National forest closure order extended through weekend

Register Staff
Staff Writer

The regional forester for the National Forest Service’s Pacific Southwest Region on Monday extended an order “to prohibit going into or being upon National Forest System lands” on eight area forests, including Inyo, through Sept. 21.
Randy Moore stated that Regional Order No. 20-12 also includes the following national forests: Cleveland, Angeles, San Bernardino, Los Padres, Sequoia, Sierra and Stanislaus.
“This regional order will protect natural resources and provide for the safety of forest visitors by preventing them from getting trapped on national forest system lands during emergency circumstances,” Moore stated.
Moore noted that California is experiencing an “unprecedented and dire fire season.”
There are 18 National Forests in California, totaling approximately 20 million acres. Currently, 13 of 18 national forests in the Pacific Southwest Region in California have large fires.
Nearly all fires are now large, “complex” fires (a series of fires in close proximity to one another that have burned into a single large unit), Moore stated.
“In a typical fire season, California will see some 300,000 acres burn,” he stated. “This year, more than three million acres have already burned statewide.”
According to Moore, to date in 2020, 1,148 wildfires have burned 839,677 acres of national forest system lands in the Pacific Southwest Region. Currently, there are 19 uncontained large wildfires in Northern California with 25 new fires reported. In Southern California, there are eight uncontained large wildfires with 19 new fires reported.
In Southern California, to date this year, there have been 555 wildfires burning 197,443 acres on national forest system lands. Light to moderate initial attack activity is expected through the middle of next week as humidity will continue to be low with poor recoveries other than along the immediate coast.
Despite generally light winds, the fire threat will be moderate through the middle of next week due to the low humidity, warm temperatures and overly dry fuels conditions. Extreme fire behavior and dangerous rates of spread are possible at any time of day.
“Looking ahead, the potential for extreme fire activity will be likely to continue until enough precipitation occurs to significantly increase fuel moisture,” Moore stated.
Fires on national forests in Southern California include the Creek on the Sierra National Forest, El Dorado on the San Bernardino National Forest, Bobcat on the Angeles National Forest, Dolan on the Los Padres National Forest, SQF Complex on the Sequoia National Forest, and Valley on the Cleveland National Forest.
Moore noted that extreme weather conditions have made this situation significantly worse this year. Record high temperatures, unprecedented dry lightning events, and multiple heat waves across the state have made conditions extremely dry and susceptible to fire ignition. Temperatures have reached over 100 degrees for most of the state several weeks running, even in areas along the coast that are typically cooler.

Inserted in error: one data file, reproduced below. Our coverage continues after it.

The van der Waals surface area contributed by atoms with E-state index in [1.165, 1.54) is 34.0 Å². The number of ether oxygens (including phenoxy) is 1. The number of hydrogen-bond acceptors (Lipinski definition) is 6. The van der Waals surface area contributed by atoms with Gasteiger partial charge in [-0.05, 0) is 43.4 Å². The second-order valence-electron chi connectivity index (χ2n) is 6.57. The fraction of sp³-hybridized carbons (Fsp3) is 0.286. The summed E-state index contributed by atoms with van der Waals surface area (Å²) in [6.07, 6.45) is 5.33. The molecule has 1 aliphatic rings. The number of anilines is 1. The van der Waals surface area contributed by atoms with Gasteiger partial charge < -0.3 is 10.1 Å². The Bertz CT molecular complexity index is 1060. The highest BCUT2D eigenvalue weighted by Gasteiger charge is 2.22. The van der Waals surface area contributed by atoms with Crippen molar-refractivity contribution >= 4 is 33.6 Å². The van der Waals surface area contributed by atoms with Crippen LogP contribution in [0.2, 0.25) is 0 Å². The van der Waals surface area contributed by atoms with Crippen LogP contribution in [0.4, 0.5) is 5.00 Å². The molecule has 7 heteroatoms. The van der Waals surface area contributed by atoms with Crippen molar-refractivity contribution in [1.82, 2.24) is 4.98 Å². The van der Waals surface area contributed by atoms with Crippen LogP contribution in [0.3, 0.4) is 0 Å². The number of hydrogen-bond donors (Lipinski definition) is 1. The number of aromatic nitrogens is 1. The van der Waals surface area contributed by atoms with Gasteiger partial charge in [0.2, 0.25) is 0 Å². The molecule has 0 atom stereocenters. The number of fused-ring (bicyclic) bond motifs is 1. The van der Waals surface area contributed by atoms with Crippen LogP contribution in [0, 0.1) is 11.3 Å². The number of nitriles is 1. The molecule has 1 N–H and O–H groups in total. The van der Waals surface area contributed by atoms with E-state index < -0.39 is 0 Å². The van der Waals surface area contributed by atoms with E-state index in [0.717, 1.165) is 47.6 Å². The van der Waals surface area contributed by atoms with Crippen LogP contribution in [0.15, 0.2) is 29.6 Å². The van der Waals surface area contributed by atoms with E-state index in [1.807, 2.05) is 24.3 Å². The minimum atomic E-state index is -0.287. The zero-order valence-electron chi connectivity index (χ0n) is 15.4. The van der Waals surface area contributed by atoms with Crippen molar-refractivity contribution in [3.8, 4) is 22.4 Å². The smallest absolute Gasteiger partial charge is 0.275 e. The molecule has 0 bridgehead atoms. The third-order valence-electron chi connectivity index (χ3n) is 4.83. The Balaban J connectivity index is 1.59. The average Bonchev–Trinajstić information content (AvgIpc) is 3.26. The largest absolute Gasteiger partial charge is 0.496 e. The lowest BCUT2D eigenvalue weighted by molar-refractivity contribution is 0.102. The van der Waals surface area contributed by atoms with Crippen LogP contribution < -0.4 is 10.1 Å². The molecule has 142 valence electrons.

In addition to the heat and high temperatures, Moore stated, significant wind events have occurred fueling blazes out of control. This week major wind events are forecasted for northern and southern California. The combination of record heat and wind are recipe for significant fire danger and potential disaster.
Nationally, and within California, fire-fighting resources continue to operating at maximum capacity and there are significant shortages of resources. The agency’s fire-fighting organization has been in Preparedness Level 5 (PL5), the highest level of fire response preparedness, for several weeks. Nationally there are no Type 1 Incident Management Teams available and only two Type 2 teams available.
All fire engines and major fire-fighting equipment are already assigned to existing fires or positioned to prevent new fire starts from escaping initial attack. This scarcity of resources has caused the agency to seek assistance from the U.S. Army as well as other countries including Canada, Mexico, and Australia. This situation means that should additional fires break, the agency may not be able to respond in a timely manner, further risking life and property.
National forests in California have seen record numbers of visitors this summer. Reports indicate that use levels normally associated with peak holidays such as Memorial Day and the Fourth of July are being seen every day throughout the summer. This has held true this Labor Day weekend as well.
Moore stated that campgrounds and dispersed use areas are reported as full to capacity and overflowing. Parking lots spill over into roadways. Conflicts between use groups are up, including criminal activity. And trash and human waste are collecting faster than staffs are able to clear and clean facilities. These visitor use levels and related management issues further exacerbate a challenging fire situation creating a heightened level of risk.
In southern California and the southern Sierra Nevada mountain foothills, the situation is particularly dire, Moore noted. Climates are typically drier in these parts of the state and years of drought and major tree mortality in the Sierra foothill areas has created fuel types and conditions particularly suited to fire ignition.
“When we consider this in relation to the high levels of public use and recreation that occurs in these areas, there is a recipe for potential disaster,” Moore stated. “There are 40 million people in close proximity to the forests in southern California and use is high and difficult to manage.”
As an example, among many, Moore pointed to the Creek Fire, which grew exponentially one afternoon due to high winds encircling a popular boat launch and lake area. As a result, 150 people were trapped and had to be evacuated by helicopters from the Army National Guard.